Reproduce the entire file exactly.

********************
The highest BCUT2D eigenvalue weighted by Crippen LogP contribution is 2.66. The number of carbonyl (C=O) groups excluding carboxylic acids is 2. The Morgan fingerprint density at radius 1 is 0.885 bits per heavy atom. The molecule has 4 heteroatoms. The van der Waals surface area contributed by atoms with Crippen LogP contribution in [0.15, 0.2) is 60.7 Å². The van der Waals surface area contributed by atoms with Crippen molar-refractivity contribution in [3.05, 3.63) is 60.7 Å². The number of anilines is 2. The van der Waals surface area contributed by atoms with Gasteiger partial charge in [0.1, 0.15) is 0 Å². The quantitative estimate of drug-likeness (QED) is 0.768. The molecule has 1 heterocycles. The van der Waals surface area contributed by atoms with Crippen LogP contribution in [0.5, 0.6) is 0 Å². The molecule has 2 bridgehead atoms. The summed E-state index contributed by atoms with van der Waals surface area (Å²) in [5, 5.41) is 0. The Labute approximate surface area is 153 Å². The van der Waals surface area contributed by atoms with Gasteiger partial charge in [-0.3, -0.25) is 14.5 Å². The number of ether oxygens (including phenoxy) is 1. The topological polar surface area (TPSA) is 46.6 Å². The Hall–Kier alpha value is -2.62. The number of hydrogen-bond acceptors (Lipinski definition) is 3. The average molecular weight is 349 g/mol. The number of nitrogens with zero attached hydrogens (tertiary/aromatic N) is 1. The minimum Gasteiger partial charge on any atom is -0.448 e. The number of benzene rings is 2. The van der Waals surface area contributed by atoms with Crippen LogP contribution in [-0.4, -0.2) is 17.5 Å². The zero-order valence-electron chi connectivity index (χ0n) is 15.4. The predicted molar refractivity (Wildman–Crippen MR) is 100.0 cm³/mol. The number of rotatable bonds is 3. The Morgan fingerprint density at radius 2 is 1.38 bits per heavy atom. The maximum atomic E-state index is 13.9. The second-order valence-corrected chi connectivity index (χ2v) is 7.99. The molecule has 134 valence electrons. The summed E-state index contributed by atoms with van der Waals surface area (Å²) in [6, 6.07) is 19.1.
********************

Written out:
The highest BCUT2D eigenvalue weighted by Crippen LogP contribution is 2.66. The number of carbonyl (C=O) groups excluding carboxylic acids is 2. The Morgan fingerprint density at radius 1 is 0.885 bits per heavy atom. The molecule has 4 heteroatoms. The van der Waals surface area contributed by atoms with Crippen LogP contribution in [0.15, 0.2) is 60.7 Å². The van der Waals surface area contributed by atoms with Crippen molar-refractivity contribution in [3.05, 3.63) is 60.7 Å². The number of anilines is 2. The van der Waals surface area contributed by atoms with Gasteiger partial charge in [0.1, 0.15) is 0 Å². The quantitative estimate of drug-likeness (QED) is 0.768. The molecule has 1 heterocycles. The van der Waals surface area contributed by atoms with Crippen LogP contribution in [0.5, 0.6) is 0 Å². The molecule has 2 bridgehead atoms. The summed E-state index contributed by atoms with van der Waals surface area (Å²) in [5, 5.41) is 0. The Labute approximate surface area is 153 Å². The van der Waals surface area contributed by atoms with Gasteiger partial charge in [-0.3, -0.25) is 14.5 Å². The number of ether oxygens (including phenoxy) is 1. The topological polar surface area (TPSA) is 46.6 Å². The Hall–Kier alpha value is -2.62. The number of hydrogen-bond acceptors (Lipinski definition) is 3. The average molecular weight is 349 g/mol. The number of nitrogens with zero attached hydrogens (tertiary/aromatic N) is 1. The minimum Gasteiger partial charge on any atom is -0.448 e. The number of benzene rings is 2. The van der Waals surface area contributed by atoms with Crippen LogP contribution in [-0.4, -0.2) is 17.5 Å². The zero-order valence-electron chi connectivity index (χ0n) is 15.4. The predicted molar refractivity (Wildman–Crippen MR) is 100.0 cm³/mol. The number of rotatable bonds is 3. The Morgan fingerprint density at radius 2 is 1.38 bits per heavy atom. The maximum atomic E-state index is 13.9. The second-order valence-corrected chi connectivity index (χ2v) is 7.99. The molecule has 134 valence electrons. The summed E-state index contributed by atoms with van der Waals surface area (Å²) in [6, 6.07) is 19.1.